Mar 30, 2015

Dumping the victims’ mantle | The Australian

Only an indigenous person could have said it, but Marcia Langton’s attack on Greens politicians who ‘‘prefer to have their Aborigines drunk and stupid” should prompt the green-Left to take a hard look at its recalcitrant opposition to welfare reform.
Professor Langton’s abhorrence of Aborigines being depicted as victims was admirable. So were her criticisms of the Greens for opposing the government’s Healthy Welfare card, which would prevent welfare recipients wasting benefits on alcohol, drugs and gambling. Consultations on the card are under way and trials will begin soon in socially disadvantaged indigenous and non-indigenous communities. The card, recommended by Andrew Forrest’s welfare review, should encourage more responsible spending.
Greens senator Rachel Siewert showed a poor understanding of the deprivations suffered by many women and children in dysfunctional, welfare-dependent families when she demanded that the government abandon the card. As lawyer Noel Pearson says, the welfare trap remains as deep as ever, especially for Aborigines, with government service delivery encouraging recipients to remain passive. In Inquirer today, Mr Pearson explains a radical approach to reform being advocated by the leaders of eight diverse indigenous regions across the nation, from Redfern and La Perouse in Sydney to the NSW central coast, north to Cape York, west to northeast Arnhem Land, the Kimberley and the NPY Lands in the centre. It builds on the “rights and responsibilities agenda” he has fostered for 15 years on Cape York and prioritises the wellbeing of women and children. Its vital and worthy goal — to shift the role of government from being “rescuers” to “enablers” — poses a vast challenge, as the limited progress in “closing the gap” has shown.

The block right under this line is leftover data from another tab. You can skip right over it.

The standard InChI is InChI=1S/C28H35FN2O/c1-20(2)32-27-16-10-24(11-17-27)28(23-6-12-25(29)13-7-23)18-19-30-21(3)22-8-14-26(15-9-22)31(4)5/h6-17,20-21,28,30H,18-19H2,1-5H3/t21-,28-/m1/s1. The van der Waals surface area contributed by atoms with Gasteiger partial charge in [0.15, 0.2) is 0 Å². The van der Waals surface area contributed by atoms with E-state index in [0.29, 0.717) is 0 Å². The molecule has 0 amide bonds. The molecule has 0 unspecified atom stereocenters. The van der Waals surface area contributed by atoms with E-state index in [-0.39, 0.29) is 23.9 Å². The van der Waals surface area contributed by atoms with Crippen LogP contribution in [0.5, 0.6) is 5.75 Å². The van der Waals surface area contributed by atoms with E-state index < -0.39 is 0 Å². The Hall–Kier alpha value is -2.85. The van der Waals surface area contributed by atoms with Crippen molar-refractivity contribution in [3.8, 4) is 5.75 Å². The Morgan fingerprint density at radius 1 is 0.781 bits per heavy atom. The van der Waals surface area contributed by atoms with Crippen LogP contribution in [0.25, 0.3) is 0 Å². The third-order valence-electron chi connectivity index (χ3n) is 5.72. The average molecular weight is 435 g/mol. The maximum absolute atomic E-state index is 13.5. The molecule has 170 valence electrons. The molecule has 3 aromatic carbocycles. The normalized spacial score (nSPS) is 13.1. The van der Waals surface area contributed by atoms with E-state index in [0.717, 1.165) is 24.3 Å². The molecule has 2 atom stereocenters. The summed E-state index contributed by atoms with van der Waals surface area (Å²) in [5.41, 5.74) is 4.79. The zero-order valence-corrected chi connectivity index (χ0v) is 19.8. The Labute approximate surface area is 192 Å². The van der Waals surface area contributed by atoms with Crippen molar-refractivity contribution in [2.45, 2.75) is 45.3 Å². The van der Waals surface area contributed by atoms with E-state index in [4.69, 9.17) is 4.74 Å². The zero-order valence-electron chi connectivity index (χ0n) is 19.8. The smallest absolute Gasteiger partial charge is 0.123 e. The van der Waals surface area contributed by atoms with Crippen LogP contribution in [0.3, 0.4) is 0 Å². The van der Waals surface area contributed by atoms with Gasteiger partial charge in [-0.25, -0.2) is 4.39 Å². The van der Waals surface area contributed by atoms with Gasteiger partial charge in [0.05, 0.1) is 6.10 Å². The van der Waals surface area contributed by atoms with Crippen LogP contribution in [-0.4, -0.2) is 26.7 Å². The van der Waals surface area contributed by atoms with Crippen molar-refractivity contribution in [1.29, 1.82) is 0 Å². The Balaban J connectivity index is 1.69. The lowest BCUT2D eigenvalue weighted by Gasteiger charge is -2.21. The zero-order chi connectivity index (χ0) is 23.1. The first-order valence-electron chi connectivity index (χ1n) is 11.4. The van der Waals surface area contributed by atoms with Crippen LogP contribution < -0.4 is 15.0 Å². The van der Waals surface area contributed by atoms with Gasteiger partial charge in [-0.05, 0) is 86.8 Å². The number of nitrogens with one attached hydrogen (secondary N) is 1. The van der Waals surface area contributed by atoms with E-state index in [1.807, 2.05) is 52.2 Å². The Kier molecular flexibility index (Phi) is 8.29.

The chances of the plan being successful will be boosted because it has come from a geographically and ideologically diverse range of indigenous communities and has not been handed down by government. Professor Langton is right. Aborigines must shake off the mantle of victims.

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